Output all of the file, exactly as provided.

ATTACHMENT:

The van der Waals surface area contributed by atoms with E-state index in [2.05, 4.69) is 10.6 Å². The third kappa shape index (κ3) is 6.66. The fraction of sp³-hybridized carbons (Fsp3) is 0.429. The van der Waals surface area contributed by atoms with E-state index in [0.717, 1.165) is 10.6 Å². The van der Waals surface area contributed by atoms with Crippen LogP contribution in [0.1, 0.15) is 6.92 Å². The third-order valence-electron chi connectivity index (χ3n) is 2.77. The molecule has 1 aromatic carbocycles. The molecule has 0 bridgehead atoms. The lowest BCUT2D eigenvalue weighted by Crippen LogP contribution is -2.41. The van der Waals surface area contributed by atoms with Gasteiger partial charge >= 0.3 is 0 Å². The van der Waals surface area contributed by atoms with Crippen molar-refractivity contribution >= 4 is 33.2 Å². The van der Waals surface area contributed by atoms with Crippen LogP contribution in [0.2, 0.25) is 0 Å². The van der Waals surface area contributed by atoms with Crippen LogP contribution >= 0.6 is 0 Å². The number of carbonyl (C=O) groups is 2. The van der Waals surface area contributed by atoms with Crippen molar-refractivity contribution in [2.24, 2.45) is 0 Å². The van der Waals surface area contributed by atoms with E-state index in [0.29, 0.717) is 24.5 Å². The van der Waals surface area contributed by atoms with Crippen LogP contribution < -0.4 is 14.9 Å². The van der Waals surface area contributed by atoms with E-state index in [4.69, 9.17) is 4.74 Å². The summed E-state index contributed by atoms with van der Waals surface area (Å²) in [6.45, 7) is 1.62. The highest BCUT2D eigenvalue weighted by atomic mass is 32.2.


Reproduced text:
The van der Waals surface area contributed by atoms with E-state index in [2.05, 4.69) is 10.6 Å². The third kappa shape index (κ3) is 6.66. The fraction of sp³-hybridized carbons (Fsp3) is 0.429. The van der Waals surface area contributed by atoms with E-state index in [0.717, 1.165) is 10.6 Å². The van der Waals surface area contributed by atoms with Crippen LogP contribution in [0.1, 0.15) is 6.92 Å². The third-order valence-electron chi connectivity index (χ3n) is 2.77. The molecule has 1 aromatic carbocycles. The molecule has 0 bridgehead atoms. The lowest BCUT2D eigenvalue weighted by Crippen LogP contribution is -2.41. The van der Waals surface area contributed by atoms with Gasteiger partial charge >= 0.3 is 0 Å². The van der Waals surface area contributed by atoms with Crippen molar-refractivity contribution >= 4 is 33.2 Å². The van der Waals surface area contributed by atoms with Crippen LogP contribution in [0.2, 0.25) is 0 Å². The van der Waals surface area contributed by atoms with Crippen LogP contribution >= 0.6 is 0 Å². The number of carbonyl (C=O) groups is 2. The van der Waals surface area contributed by atoms with Crippen molar-refractivity contribution in [2.24, 2.45) is 0 Å². The van der Waals surface area contributed by atoms with E-state index in [0.29, 0.717) is 24.5 Å². The van der Waals surface area contributed by atoms with Crippen LogP contribution < -0.4 is 14.9 Å². The van der Waals surface area contributed by atoms with E-state index in [4.69, 9.17) is 4.74 Å². The summed E-state index contributed by atoms with van der Waals surface area (Å²) in [6.45, 7) is 1.62. The highest BCUT2D eigenvalue weighted by atomic mass is 32.2.